“Ad? Oh my! Has it been sixty-five years already?” Her voice sounded dream-like. “1515 Story Lane. But I won’t know if you are right for the job until I meet you.”

“Yes, ma’am. I’ll be there in a half-hour.” He ended the call, shaking his head. What criteria did she have for cleaning out an attic? Sixty-five years? What was that about? He finished off his pastry and downed the rest of his coffee. As he darted past the display case in front, the fruit-topped tarts caught his attention. Maybe a sweet treat would make him right for the job. He ordered two, then asked for another to be added to the box.

He drove across town to the well-kept Victorian. Before making his way to the front door, he stopped to admire the ancient structure. Flowers that despite the nip of fall in the air bloomed brightly along the walkway and in pots on the porch. He glanced up at the dormer, where he presumed the attic awaited its cleaning. Curtains moved.

Gavin hurried to the door, afraid the older woman had started without help. He rapped three times and waited, the box of tarts growing heavy as his anticipation mounted. He had to give the old woman credit. She made something so mundane as cleaning an attic seem exciting, almost daring.

The door opened, and a woman well into her eighties with the eyes of a twenty-year-old smiled. “Thank you for coming.”

“I brought you a little something.” He lifted the lid to show off the pretty treats.

“You are perfect for this job. Come in.” She shuffled out of the way, a cane clutched in the hand he hadn’t seen. She hadn’t been in the attic. “Carry those into the kitchen for me.”

He followed her through doorways surrounded in carved wood moldings and across richly colored rugs laid over wood floors. “Your house is beautiful.”

“It makes me happy to hear you say that.” The sadness in her voice contrasted with the words she spoke. “I’ll be moving soon, and this home deserves someone who appreciates its beauty.” She pointed to the refrigerator as they stepped into the kitchen.

He tucked the box of sweets into an empty spot. “I’m ready to get started.”

The woman touched his cheek. “The minute you climb into that attic, your life changes. Are your really ready?”

He inched backward, unnerved by her touch and her words. “How do you mean?”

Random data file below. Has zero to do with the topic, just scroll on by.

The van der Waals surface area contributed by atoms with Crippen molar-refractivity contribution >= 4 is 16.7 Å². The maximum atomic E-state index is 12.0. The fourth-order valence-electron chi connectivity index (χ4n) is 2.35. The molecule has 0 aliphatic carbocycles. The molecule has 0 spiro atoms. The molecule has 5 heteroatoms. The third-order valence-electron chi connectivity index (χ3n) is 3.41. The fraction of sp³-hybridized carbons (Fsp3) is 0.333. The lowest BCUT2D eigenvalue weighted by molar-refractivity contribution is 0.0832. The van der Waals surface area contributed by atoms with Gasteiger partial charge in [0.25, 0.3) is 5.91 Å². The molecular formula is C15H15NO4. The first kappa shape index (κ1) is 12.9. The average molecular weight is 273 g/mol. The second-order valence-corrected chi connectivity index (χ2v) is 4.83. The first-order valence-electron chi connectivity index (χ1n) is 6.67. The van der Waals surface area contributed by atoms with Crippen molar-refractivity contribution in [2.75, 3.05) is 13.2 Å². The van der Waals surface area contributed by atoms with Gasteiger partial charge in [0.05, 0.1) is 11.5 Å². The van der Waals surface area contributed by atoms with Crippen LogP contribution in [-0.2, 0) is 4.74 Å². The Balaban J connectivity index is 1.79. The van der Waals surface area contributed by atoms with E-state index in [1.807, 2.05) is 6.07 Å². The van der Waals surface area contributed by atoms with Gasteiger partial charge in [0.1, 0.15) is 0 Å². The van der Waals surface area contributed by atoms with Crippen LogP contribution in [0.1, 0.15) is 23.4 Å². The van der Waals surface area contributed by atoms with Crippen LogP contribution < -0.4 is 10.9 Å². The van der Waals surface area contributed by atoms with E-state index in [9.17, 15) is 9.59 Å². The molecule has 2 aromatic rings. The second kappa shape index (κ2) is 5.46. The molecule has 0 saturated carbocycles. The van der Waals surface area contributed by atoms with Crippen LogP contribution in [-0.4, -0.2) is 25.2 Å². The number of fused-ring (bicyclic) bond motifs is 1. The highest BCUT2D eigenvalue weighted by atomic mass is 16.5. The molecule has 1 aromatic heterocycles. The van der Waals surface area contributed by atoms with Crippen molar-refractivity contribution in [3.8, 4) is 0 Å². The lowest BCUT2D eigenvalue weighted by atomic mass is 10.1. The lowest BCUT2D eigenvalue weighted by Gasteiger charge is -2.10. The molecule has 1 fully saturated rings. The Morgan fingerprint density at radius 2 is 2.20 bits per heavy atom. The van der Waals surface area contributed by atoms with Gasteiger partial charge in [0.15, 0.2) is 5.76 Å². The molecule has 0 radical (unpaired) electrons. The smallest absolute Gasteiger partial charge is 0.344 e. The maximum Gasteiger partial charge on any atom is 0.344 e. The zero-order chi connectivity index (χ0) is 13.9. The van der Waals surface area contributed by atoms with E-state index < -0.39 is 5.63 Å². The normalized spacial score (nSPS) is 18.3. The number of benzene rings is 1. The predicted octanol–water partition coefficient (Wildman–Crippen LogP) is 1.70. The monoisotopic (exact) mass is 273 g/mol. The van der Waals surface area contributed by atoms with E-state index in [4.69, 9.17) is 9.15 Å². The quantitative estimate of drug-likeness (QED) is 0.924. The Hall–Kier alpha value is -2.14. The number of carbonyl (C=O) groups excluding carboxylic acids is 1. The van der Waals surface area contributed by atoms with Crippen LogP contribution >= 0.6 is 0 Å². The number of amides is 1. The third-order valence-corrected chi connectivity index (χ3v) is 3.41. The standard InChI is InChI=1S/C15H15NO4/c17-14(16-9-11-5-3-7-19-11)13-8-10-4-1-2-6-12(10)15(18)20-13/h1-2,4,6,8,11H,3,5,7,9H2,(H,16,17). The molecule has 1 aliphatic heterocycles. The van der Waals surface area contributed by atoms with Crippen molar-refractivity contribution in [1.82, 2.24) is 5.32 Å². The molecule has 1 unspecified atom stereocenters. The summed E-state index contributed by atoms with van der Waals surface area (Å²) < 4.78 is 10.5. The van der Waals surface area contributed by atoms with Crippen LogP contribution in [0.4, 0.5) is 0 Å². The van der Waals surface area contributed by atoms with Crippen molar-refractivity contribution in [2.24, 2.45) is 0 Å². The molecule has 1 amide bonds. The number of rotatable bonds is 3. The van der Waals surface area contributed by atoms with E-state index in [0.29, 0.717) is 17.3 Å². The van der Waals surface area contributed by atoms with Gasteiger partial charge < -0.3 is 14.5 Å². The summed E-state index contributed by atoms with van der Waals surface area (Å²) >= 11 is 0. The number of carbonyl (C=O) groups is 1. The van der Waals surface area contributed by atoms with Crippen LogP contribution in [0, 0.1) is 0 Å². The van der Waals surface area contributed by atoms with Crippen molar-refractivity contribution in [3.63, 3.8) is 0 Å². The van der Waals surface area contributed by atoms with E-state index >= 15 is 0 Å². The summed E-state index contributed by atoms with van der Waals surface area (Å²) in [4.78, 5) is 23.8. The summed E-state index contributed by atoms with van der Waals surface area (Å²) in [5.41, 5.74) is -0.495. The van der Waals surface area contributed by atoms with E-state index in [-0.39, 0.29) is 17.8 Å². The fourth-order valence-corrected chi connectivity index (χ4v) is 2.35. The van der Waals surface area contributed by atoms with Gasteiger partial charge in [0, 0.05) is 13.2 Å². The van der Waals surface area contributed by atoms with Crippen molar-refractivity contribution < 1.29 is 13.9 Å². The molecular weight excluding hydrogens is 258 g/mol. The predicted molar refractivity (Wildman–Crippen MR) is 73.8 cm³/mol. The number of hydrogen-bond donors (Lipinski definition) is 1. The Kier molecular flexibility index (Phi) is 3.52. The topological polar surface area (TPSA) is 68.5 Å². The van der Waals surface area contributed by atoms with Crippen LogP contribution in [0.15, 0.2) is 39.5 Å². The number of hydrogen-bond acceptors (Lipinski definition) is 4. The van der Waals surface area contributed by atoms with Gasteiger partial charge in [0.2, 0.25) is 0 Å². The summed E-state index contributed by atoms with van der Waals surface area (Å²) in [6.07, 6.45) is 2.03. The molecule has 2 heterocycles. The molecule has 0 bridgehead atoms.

“In every box in that attic is a treasure. You must find the one that calls to you. When you accept it, it is for life. And this is where you will live.”

“Whoa. I thought I was here to help you clean.” Gavin spun on a heel and started toward the front door.

“Sixty-five years ago, my Nathanial stood right where you are, his hand on the doorknob, ready to flee because what he’d heard sounded unbelievable.”

He glanced up the stairs. “What made him change his mind?”

“I’m not sure he ever changed his mind—until the day he died he called it unbelievable—but he listened to his heart. You brought three tarts.” She rested a hand on his arm. “Once you choose her, she’ll call and place an ad to run sixty-five years from today.”

“How do I get into the attic?” He set aside the ridiculousness of believing such a tale and hoped maybe love waited behind that moving curtain.

“At the very top of the stairs is a small door.”

He breathed in deep before trusting his weight to the well-worn stair. The creak caught him off-guard, but whatever hid behind the dormer pulled at his curiosity. One more step, then another, and his pace quickened. He raced up the last few stairs and bent low to get through the miniature door. The sunlit space held boxes and trunks. What had he expected to find? In every box is a treasure. He scanned the room, unsure how the process was supposed to work. He opened the box closet to him. Inside sat an ornate hand-held mirror. He peeked into another bin which held a pair of heels, the color beyond description. Next to the front dormer, sat an old steamer trunk. Like the pull of a magnet on metal shavings, he moved toward it. Faded stickers from ports of call all over the world adorned the outside. What treasures lay within? He knelt in front of it and lifted the lid. At the bottom lay a treasure map and a small music box.